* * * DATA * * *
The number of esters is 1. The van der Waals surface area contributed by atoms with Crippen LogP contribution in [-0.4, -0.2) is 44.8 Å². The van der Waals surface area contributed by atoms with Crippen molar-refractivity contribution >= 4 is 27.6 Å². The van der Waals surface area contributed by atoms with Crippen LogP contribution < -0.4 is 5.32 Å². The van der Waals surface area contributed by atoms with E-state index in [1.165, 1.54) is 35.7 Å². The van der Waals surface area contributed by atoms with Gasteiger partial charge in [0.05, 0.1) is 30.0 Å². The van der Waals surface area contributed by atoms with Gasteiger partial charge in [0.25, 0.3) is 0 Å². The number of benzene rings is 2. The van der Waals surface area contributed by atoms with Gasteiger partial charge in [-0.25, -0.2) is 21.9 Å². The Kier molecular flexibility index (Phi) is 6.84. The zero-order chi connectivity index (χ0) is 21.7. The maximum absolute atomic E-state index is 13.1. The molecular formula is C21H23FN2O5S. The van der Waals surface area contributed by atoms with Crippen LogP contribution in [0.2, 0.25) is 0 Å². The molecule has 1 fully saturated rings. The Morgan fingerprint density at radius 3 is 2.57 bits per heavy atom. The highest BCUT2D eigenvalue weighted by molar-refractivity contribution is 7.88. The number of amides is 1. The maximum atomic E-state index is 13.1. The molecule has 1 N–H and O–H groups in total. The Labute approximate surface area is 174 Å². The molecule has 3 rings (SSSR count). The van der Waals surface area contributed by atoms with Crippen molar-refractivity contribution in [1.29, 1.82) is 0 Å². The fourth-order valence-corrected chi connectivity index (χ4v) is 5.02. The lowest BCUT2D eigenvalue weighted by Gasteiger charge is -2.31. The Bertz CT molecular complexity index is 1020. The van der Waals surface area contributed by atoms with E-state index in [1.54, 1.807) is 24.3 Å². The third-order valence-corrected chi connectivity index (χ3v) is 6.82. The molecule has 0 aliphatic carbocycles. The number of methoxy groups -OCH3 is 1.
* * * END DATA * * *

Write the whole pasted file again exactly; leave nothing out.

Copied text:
The number of esters is 1. The van der Waals surface area contributed by atoms with Crippen LogP contribution in [-0.4, -0.2) is 44.8 Å². The van der Waals surface area contributed by atoms with Crippen molar-refractivity contribution >= 4 is 27.6 Å². The van der Waals surface area contributed by atoms with Crippen LogP contribution < -0.4 is 5.32 Å². The van der Waals surface area contributed by atoms with E-state index in [1.165, 1.54) is 35.7 Å². The van der Waals surface area contributed by atoms with Gasteiger partial charge in [0.05, 0.1) is 30.0 Å². The van der Waals surface area contributed by atoms with Gasteiger partial charge in [0.25, 0.3) is 0 Å². The number of benzene rings is 2. The van der Waals surface area contributed by atoms with Gasteiger partial charge in [-0.25, -0.2) is 21.9 Å². The Kier molecular flexibility index (Phi) is 6.84. The zero-order chi connectivity index (χ0) is 21.7. The maximum absolute atomic E-state index is 13.1. The molecular formula is C21H23FN2O5S. The van der Waals surface area contributed by atoms with Crippen LogP contribution in [0.2, 0.25) is 0 Å². The molecule has 1 fully saturated rings. The Morgan fingerprint density at radius 3 is 2.57 bits per heavy atom. The highest BCUT2D eigenvalue weighted by molar-refractivity contribution is 7.88. The number of amides is 1. The maximum atomic E-state index is 13.1. The molecule has 1 N–H and O–H groups in total. The Labute approximate surface area is 174 Å². The molecule has 3 rings (SSSR count). The van der Waals surface area contributed by atoms with Crippen molar-refractivity contribution in [1.29, 1.82) is 0 Å². The fourth-order valence-corrected chi connectivity index (χ4v) is 5.02. The lowest BCUT2D eigenvalue weighted by Gasteiger charge is -2.31. The Bertz CT molecular complexity index is 1020. The van der Waals surface area contributed by atoms with E-state index in [1.54, 1.807) is 24.3 Å². The third-order valence-corrected chi connectivity index (χ3v) is 6.82. The molecule has 0 aliphatic carbocycles. The number of methoxy groups -OCH3 is 1.